I am so at home in Dublin, more than any other city, that I feel it has always been familiar to me. It took me years to see through its soft charm to its bitter prickly kernel - which I quite like too.

Irish History

Getting Them Out

Coolacrease: the true story of the Pearson executions – an incident in the Irish War of Independence, by Paddy Heaney et al Aubane Historical Society, 470 pp, €20.00, ISBN: 978-1903497487 Since the publication in 1998 of Peter Hart’s The IRA and its Enemies: Violence and Community in Cork, 1916-1923, the experience of the Protestant community […]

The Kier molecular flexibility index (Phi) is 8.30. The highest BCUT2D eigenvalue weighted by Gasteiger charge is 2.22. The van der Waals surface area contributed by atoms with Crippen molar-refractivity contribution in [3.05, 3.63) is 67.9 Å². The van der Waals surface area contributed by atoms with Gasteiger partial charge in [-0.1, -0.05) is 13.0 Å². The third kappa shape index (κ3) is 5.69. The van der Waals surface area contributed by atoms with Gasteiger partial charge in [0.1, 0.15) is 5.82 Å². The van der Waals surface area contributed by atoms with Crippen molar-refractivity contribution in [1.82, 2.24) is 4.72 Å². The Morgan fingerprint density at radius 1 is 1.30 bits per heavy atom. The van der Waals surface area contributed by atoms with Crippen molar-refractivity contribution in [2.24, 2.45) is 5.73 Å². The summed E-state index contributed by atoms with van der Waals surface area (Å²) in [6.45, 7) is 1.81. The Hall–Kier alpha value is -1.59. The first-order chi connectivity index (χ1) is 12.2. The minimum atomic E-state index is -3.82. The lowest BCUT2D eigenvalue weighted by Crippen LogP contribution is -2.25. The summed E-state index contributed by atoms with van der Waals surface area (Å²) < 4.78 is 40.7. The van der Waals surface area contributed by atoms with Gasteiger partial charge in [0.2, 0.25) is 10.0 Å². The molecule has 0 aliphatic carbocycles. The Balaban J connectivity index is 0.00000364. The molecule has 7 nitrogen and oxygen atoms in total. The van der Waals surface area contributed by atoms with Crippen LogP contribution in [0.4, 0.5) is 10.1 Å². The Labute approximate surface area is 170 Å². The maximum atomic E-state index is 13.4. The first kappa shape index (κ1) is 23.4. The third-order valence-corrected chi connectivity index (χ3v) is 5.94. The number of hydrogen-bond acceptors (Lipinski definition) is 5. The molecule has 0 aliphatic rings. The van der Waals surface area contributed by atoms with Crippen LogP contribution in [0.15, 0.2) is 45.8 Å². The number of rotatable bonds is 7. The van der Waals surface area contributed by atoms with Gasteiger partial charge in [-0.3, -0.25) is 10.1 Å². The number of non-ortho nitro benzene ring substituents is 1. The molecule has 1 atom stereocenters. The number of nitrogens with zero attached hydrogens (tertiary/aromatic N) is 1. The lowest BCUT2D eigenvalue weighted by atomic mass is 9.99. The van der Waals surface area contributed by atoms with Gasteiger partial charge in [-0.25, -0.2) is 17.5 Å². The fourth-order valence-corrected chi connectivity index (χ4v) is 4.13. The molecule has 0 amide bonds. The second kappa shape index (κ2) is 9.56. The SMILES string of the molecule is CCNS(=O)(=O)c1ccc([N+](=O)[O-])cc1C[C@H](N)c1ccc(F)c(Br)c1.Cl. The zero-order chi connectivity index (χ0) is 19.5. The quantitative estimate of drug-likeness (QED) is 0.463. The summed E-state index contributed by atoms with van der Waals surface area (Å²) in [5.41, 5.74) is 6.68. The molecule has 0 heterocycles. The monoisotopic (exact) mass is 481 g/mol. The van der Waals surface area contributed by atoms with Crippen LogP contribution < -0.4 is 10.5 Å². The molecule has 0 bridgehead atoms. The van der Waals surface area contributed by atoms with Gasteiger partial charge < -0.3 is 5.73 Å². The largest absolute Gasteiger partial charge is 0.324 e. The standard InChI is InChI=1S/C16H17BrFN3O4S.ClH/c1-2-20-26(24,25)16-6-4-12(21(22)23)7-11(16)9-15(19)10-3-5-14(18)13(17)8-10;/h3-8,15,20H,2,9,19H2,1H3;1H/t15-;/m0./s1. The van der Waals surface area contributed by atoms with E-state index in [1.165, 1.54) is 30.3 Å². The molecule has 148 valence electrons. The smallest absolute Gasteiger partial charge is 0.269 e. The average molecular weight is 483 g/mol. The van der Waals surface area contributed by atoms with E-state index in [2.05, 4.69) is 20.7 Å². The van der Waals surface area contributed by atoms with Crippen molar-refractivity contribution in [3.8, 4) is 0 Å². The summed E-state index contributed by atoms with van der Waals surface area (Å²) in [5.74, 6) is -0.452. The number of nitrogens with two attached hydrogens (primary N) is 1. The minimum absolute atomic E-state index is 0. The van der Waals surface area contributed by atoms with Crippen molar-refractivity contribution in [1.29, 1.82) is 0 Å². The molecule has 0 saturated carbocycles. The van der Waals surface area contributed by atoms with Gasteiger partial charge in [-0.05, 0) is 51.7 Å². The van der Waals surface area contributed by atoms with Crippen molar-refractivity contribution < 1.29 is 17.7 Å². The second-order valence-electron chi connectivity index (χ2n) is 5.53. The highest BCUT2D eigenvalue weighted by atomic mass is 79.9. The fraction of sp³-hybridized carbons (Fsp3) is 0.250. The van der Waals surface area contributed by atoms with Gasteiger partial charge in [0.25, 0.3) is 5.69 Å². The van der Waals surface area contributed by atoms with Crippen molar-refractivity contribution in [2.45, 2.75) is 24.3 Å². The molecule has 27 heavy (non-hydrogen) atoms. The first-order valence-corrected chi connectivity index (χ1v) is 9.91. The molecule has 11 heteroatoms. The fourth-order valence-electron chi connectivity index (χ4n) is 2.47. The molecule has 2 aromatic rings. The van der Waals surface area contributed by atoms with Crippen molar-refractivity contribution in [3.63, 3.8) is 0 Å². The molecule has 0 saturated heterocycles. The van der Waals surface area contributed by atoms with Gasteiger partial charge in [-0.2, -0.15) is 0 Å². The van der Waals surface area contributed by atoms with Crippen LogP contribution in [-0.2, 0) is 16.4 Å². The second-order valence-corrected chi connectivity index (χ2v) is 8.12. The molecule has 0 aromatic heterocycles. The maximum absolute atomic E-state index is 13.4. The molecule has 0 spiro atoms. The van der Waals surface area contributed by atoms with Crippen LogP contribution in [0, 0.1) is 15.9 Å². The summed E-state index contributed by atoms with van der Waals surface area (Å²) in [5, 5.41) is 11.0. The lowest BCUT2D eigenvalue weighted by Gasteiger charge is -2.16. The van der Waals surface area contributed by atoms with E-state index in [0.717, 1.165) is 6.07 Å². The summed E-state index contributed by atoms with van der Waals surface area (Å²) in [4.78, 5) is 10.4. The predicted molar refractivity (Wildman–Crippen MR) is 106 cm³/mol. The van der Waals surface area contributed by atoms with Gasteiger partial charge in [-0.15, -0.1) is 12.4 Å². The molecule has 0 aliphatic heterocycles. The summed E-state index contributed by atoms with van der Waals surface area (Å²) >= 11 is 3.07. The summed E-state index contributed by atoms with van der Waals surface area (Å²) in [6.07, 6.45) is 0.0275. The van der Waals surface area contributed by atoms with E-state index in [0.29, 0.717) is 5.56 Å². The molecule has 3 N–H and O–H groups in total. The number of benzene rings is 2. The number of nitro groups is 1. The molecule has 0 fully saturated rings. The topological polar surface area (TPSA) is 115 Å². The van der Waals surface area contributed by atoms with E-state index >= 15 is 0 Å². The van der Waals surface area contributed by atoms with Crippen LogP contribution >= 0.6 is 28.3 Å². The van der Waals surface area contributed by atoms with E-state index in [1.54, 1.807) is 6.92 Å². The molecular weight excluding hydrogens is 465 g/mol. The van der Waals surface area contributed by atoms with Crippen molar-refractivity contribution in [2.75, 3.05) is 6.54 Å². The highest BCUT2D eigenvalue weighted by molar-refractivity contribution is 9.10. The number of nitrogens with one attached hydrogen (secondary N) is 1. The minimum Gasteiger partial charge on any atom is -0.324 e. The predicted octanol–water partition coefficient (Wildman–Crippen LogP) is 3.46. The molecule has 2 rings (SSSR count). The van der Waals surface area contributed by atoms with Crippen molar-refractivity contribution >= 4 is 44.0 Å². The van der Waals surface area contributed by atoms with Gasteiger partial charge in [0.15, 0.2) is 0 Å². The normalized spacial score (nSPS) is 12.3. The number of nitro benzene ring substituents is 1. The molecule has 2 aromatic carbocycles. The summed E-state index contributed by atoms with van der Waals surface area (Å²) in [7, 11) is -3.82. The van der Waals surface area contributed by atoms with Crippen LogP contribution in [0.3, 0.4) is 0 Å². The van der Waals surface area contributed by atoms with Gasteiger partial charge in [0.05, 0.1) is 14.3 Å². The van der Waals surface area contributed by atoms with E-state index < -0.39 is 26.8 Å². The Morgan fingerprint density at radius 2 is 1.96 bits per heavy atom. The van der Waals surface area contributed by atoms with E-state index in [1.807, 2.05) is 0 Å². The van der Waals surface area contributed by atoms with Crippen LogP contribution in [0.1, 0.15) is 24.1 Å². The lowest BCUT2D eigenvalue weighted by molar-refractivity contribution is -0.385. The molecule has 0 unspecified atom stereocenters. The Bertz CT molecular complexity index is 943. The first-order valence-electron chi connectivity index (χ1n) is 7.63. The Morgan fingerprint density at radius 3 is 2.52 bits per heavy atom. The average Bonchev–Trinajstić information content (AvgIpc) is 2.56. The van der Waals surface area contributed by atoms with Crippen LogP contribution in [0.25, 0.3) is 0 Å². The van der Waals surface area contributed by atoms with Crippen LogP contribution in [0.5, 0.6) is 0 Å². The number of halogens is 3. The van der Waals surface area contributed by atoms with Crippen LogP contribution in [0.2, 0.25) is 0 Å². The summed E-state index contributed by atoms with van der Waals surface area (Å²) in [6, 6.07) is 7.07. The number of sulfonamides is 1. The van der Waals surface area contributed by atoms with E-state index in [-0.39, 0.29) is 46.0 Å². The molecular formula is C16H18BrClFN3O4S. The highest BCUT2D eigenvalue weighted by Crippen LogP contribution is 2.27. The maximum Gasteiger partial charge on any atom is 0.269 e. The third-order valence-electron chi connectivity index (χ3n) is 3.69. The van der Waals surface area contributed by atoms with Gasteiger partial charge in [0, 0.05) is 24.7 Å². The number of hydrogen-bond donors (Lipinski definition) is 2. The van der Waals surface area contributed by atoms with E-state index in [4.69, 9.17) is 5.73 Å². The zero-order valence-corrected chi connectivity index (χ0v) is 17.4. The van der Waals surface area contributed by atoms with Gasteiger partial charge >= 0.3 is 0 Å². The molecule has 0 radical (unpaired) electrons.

Citizens of the Republic, Jewish History in Ireland

In the turbulent early years of the Irish Free State, 1922-23, two people who had been listed in the 1911 census as neighbours on Dublin’s Lennox Street met violent deaths at the hands of Free State army officers, one a Catholic and the other a Jew, one a civil servant and the other a tailor. Confounding the stereotypes, it was the Irish republican leader Harry Boland who was both a Catholic and a tailor, while the Jewish victim – Ernest Kahan – was a civil servant in Ireland’s Department of Agriculture.